Short post this morning. Because I MUST CLEAN THE HOUSE. Someone has to do something lest the crumbs start plotting a takeover. And the house is on my mind. Or perhaps more accurately in my subconscious. In the last week I have dreamed about the house, in one way or another, every single night.
The dreams are all essentially the same, though the details change. But the essential thread holding them together is that our house is not our house. We have moved to a different house, inevitably a house in sad disrepair. We’ve sold our house and now regret it terribly but it’s too late. We can never go home. Or, we return to our house but it is changed, and not for the better. We stare at the front window, broken and boarded up. We wonder why someone has torn the numbers off our house and spraypainted new numbers onto plywood. We feel desolate and confused.
In last night’s dream the children had to go to new schools with crowded, noisy classrooms. They had to walk long distances to get there. They were struggling to fit in.
I’m no dream analyst (okay, I’m an amateur dream analyst; it’s an unavoidable side gig as a writer), but this speaks to me as fear of change. Fear of the unknown. That sideways wandering into a life that is just a little bit different from the known, comfortable, and familiar. The way a seemingly insignificant change can tip us off kilter. Not all change is chosen. What happens when we come back to the house and discover it is not the same house? Remember that feeling of going home for Christmas those first few years after leaving home, as a young adult? Remember the dismay and sadness? Realizing we couldn’t go home in the same way–also that we didn’t want to, but that we missed what was gone forever.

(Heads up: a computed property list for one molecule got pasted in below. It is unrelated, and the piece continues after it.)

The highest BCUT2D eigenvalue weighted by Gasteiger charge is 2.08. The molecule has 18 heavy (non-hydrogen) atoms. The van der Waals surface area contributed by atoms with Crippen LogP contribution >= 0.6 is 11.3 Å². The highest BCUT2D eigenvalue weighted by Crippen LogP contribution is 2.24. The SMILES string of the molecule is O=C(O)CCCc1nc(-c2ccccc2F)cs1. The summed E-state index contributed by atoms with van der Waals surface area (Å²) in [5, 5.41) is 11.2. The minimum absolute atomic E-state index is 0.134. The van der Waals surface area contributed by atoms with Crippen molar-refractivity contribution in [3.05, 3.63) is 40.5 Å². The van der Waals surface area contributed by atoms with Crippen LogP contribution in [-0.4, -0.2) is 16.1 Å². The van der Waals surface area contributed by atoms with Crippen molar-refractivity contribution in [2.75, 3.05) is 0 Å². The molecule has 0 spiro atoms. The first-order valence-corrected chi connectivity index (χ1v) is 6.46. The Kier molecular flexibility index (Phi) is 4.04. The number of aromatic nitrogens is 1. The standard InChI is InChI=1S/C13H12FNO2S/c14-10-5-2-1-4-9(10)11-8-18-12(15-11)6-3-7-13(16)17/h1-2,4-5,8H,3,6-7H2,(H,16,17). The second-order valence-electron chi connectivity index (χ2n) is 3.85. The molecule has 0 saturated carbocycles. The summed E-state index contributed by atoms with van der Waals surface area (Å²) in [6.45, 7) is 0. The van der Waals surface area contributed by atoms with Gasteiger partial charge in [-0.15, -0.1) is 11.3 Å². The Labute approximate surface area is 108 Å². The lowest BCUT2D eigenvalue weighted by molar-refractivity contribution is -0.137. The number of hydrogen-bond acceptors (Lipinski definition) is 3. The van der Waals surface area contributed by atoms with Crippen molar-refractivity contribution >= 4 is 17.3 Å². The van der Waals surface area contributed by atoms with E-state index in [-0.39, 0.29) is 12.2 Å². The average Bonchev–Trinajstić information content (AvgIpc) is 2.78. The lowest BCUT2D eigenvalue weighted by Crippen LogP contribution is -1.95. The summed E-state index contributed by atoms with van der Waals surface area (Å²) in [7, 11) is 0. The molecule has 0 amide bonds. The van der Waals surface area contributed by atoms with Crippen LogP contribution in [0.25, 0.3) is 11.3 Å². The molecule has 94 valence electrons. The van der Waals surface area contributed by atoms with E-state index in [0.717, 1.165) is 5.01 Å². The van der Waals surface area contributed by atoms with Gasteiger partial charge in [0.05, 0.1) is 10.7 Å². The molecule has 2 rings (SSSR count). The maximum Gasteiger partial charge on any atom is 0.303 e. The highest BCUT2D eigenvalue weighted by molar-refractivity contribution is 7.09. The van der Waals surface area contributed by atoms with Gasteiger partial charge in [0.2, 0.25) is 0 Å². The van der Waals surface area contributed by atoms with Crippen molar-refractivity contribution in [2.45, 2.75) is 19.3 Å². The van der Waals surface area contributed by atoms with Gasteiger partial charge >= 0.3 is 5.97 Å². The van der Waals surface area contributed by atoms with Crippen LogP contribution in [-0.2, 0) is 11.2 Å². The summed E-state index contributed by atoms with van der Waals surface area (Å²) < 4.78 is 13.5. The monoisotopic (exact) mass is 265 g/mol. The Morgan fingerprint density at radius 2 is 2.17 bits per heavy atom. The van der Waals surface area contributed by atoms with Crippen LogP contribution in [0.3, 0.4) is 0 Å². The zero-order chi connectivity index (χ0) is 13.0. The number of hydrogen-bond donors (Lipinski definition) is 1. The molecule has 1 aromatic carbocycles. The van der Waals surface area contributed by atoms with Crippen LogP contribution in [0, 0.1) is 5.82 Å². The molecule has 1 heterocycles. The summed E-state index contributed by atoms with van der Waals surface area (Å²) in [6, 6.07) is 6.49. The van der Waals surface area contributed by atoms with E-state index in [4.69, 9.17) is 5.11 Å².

This morning, CJ came into my bed to tell me another Cookie Monster story (“I think this will be a short one, Mommy.”) And when that was done, he said, “I forgot! We need a snuggle.” And when a snuggle had been had, he hopped down and headed for the door, paused, turned: “I will remember this snuggle forever, Mommy.” Little feet trotting down the hallway. Stopping. Returning. His face suddenly sad. “I won’t remember this snuggle forever,” he said. “You can always come back for another snuggle,” I reassured him.
Because that’s what we do. We reassure our kids. Even while we’re thinking, man, that is so damn true. You won’t remember this snuggle forever. Neither will I. It’s a pinprick of a moment in a wide life. I mean, it’s a good pinprick. But it’s here and gone. Change, change, ringing like a bell. And we’re opening the door to a house that is familiar, but not ours.
A more cheerful post to come, very soon. Meanwhile, I will test out the theory that tidying, vacuuming, cleaning, and baking will put the dreams to rest, at least for a little while.
This is what my book looks like!!!!!! (Insert full paragraph of exclamation points.)
You can even pre-order it!!!
But this is what it looks like!
(And, no, I don’t know who the girl is, though she does look weirdly like my own AppleApple. The publisher designed the cover, not me.)
This was not the post I began writing this morning. That post started like this:
“Long week. General gloom. Set alarm, rose early. Glad for that.
Snow falling. Cough cough cough from my constant companion.”
And went on in the same vein. Which is true enough. But I’m glad the cover popped into my inbox and interrupted my cranky, restless mind with a splash of colour. And, oh, that dreaming girl. I’d like to just go be her for a little while.
Yes, this photo is blurred. But within the blur, the colours seem brighter, and the body positions more expressive. I should make something of that. Observe that it mimics our perception of time when mothering small children, the way the days disappear into a blur, and some small detail remains in memory, a flash of colour, a story that gets passed down and requested at bedtime.